The head of Europe’s second-biggest semiconductor equipment maker has warned that the United States is mounting pressure on its allies to ensure that the world’s major chip companies comply with Washington’s strict export controls on the China.
Benjamin Loh, managing director of Dutch company ASM International, which develops equipment for the production of semiconductor wafers and chips, said the United States was “putting on a lot of pressure. . . to make sure that the Dutch government and the Japanese government also follow”.
He added: “The US government hopes it will be a multilateral thing in the future because they have to stop everyone [selling high-end tools to China].”
Loh’s comments come as Alan Estevez, the US Commerce Department’s top export controls official, and Tarun Chhabra, the White House National Security Council official who led the process of imposition of unilateral controls on October 7, are preparing to meet with Dutch officials in the Netherlands. this week.
President Joe Biden’s administration has been trying to strike a trilateral deal with its allies for more than a year, as part of its strategy to make it much harder for China to develop advanced semiconductors needed for military purposes. , but failed to secure an agreement in time .
ASMI is one of the two main chip tool manufacturers in Europe, alongside Dutch rival group ASML, which is Europe’s largest and most important chip company.
ASMI this month released the toughest estimate of the hit to US export controls of any major European chip company, warning it would affect around 40% of sales to China, which has increased to represent 16% of group revenues.
“China is not a small part of our business, but at the same time, it’s not something that’s going to kill us,” Loh said, noting that ASMI’s “significant operation” in Arizona in the United States made it more exposed to sanctions from Washington.
The toolmaker, which derives more than half of its revenue from the sale of advanced chip equipment, is still evaluating whether the conservative estimate is accurate, Loh said, but “in hindsight, it may not be. not such a bad thing – being very conservative – because I think we haven’t seen the end of it yet”.
Loh said his Chinese customers are “struggling now, trying to get all the different parts” they need to build their planned manufacturing lines.
Even if they were eventually able to buy more equipment than expected from ASMI, Loh added, the lack of access to crucial U.S. resources would make it “very difficult for advanced Chinese fabs to keep going.” ‘before”.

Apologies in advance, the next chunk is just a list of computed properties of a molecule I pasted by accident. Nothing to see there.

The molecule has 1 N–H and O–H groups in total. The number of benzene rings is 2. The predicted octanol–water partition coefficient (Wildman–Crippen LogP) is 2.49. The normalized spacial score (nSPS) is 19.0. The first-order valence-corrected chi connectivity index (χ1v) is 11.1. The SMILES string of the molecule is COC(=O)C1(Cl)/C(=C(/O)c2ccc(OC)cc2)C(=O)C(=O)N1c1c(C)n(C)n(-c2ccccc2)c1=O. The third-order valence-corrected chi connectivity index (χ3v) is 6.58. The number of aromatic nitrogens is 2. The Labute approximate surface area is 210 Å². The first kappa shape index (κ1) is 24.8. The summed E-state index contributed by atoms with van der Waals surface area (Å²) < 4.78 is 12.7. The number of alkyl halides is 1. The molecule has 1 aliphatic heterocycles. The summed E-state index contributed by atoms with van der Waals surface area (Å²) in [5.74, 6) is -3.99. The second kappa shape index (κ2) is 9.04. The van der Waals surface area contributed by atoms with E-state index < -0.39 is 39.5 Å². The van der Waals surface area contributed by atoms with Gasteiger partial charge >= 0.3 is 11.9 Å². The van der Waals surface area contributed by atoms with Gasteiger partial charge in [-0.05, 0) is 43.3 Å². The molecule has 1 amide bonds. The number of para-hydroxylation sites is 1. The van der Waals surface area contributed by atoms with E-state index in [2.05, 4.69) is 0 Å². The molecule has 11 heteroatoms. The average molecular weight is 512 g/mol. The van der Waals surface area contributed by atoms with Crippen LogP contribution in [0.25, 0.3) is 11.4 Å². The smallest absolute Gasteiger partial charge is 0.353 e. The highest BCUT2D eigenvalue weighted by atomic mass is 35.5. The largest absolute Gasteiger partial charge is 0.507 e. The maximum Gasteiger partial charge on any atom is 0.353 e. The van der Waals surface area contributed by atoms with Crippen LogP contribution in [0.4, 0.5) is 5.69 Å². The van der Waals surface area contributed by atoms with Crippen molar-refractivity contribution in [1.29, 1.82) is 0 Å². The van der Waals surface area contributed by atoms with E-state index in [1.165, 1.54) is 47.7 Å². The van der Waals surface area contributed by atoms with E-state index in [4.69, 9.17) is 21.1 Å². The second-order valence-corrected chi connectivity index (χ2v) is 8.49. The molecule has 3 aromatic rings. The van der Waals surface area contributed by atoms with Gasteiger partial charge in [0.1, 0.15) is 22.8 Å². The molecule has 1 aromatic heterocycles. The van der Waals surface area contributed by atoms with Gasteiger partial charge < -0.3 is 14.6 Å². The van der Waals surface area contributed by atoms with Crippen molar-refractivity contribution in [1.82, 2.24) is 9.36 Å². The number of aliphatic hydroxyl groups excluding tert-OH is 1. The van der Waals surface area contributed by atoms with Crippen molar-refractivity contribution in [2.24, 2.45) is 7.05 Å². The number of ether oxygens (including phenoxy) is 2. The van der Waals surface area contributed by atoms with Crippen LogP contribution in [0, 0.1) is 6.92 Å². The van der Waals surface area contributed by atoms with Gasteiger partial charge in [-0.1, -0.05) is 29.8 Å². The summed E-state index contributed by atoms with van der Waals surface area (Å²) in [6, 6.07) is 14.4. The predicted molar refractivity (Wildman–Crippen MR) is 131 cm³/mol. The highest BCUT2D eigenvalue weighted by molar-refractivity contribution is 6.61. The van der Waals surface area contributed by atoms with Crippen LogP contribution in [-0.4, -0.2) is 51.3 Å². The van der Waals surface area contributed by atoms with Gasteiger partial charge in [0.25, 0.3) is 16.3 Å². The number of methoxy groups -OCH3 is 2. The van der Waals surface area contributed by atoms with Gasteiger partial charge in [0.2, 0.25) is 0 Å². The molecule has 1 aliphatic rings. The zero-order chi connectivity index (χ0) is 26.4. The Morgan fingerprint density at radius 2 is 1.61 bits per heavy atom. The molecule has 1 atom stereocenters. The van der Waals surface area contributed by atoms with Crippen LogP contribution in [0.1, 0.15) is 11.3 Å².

U.S. export controls, which prevent U.S. companies from exporting critical chip-making tools to China and prevent “US persons” from providing the country with direct or indirect support, immediately hurt the three largest US chip tool companies: Applied Materials, Lam Research and UCK.
But they had much less impact on the other two non-US companies that dominate the global market – Tokyo Electron in Japan and ASML.
Estevez said last month that American companies want “fairness,” which in the case of toolmakers meant “multilateral” export controls. “We intend to give them that as well so it’s fair with their competition around the world,” he added.
In recent comments, Estevez said he was confident the three countries would reach a “short-term” deal, but many industry experts believe the timeline is too optimistic given concerns in Tokyo and, in particular, in The Hague.
Underscoring the less optimistic view, Dutch Foreign Trade Minister Liesje Schreinemacher has suggested in recent days that the United States faces an uphill battle.
Addressing the Dutch parliament last week, Schreinemacher said the Netherlands had to “defend our own interests”, which she said included economic interests.
In an interview with a Dutch newspaper this month, Schreinemacher said the Netherlands would look at the chip market with “a more critical eye”, but warned that he would not just “copy US measures one by one”.
His comments marked the first time the Dutch government even indirectly referred to the negotiations it was conducting with the United States and Japan.
A person familiar with U.S. talks with the Dutch and Japanese said the Biden administration was committed to a trilateral deal. “We obviously saw the [recent] comments from the Dutch. I would just say there are private conversations going on as well,” the person said.
Additional reporting by Javier Espinoza in Brussels and Manuela Saragosa in London
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